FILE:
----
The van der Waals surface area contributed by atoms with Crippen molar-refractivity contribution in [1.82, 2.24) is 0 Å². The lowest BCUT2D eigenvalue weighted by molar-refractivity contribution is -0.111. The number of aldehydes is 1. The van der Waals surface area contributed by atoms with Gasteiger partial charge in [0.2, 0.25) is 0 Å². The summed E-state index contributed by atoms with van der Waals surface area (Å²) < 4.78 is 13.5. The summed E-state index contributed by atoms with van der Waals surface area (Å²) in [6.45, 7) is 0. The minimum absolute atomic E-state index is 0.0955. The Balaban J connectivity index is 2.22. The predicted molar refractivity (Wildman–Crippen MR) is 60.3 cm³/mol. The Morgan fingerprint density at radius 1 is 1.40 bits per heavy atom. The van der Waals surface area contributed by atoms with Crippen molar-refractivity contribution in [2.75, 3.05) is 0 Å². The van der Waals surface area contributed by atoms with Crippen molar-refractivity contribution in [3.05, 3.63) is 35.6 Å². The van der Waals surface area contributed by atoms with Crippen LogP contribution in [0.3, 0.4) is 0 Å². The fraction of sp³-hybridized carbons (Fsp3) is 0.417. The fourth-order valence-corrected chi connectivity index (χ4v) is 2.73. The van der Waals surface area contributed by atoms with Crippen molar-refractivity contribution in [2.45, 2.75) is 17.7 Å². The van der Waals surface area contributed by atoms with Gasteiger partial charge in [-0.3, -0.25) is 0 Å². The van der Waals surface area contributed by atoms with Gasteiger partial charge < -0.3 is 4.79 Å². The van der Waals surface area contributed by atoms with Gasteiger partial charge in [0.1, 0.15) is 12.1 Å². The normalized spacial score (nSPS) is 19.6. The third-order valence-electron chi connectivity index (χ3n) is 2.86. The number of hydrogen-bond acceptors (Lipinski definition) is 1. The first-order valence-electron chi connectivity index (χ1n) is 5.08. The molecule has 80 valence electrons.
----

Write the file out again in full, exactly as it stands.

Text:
The van der Waals surface area contributed by atoms with Crippen molar-refractivity contribution in [1.82, 2.24) is 0 Å². The lowest BCUT2D eigenvalue weighted by molar-refractivity contribution is -0.111. The number of aldehydes is 1. The van der Waals surface area contributed by atoms with Gasteiger partial charge in [0.2, 0.25) is 0 Å². The summed E-state index contributed by atoms with van der Waals surface area (Å²) < 4.78 is 13.5. The summed E-state index contributed by atoms with van der Waals surface area (Å²) in [6.45, 7) is 0. The minimum absolute atomic E-state index is 0.0955. The Balaban J connectivity index is 2.22. The predicted molar refractivity (Wildman–Crippen MR) is 60.3 cm³/mol. The Morgan fingerprint density at radius 1 is 1.40 bits per heavy atom. The van der Waals surface area contributed by atoms with Crippen molar-refractivity contribution in [2.75, 3.05) is 0 Å². The van der Waals surface area contributed by atoms with Crippen molar-refractivity contribution in [3.05, 3.63) is 35.6 Å². The van der Waals surface area contributed by atoms with Crippen LogP contribution in [0.3, 0.4) is 0 Å². The fraction of sp³-hybridized carbons (Fsp3) is 0.417. The fourth-order valence-corrected chi connectivity index (χ4v) is 2.73. The van der Waals surface area contributed by atoms with Crippen molar-refractivity contribution in [2.45, 2.75) is 17.7 Å². The van der Waals surface area contributed by atoms with Gasteiger partial charge in [-0.3, -0.25) is 0 Å². The van der Waals surface area contributed by atoms with Gasteiger partial charge < -0.3 is 4.79 Å². The van der Waals surface area contributed by atoms with Gasteiger partial charge in [0.1, 0.15) is 12.1 Å². The normalized spacial score (nSPS) is 19.6. The third-order valence-electron chi connectivity index (χ3n) is 2.86. The number of hydrogen-bond acceptors (Lipinski definition) is 1. The first-order valence-electron chi connectivity index (χ1n) is 5.08. The molecule has 80 valence electrons.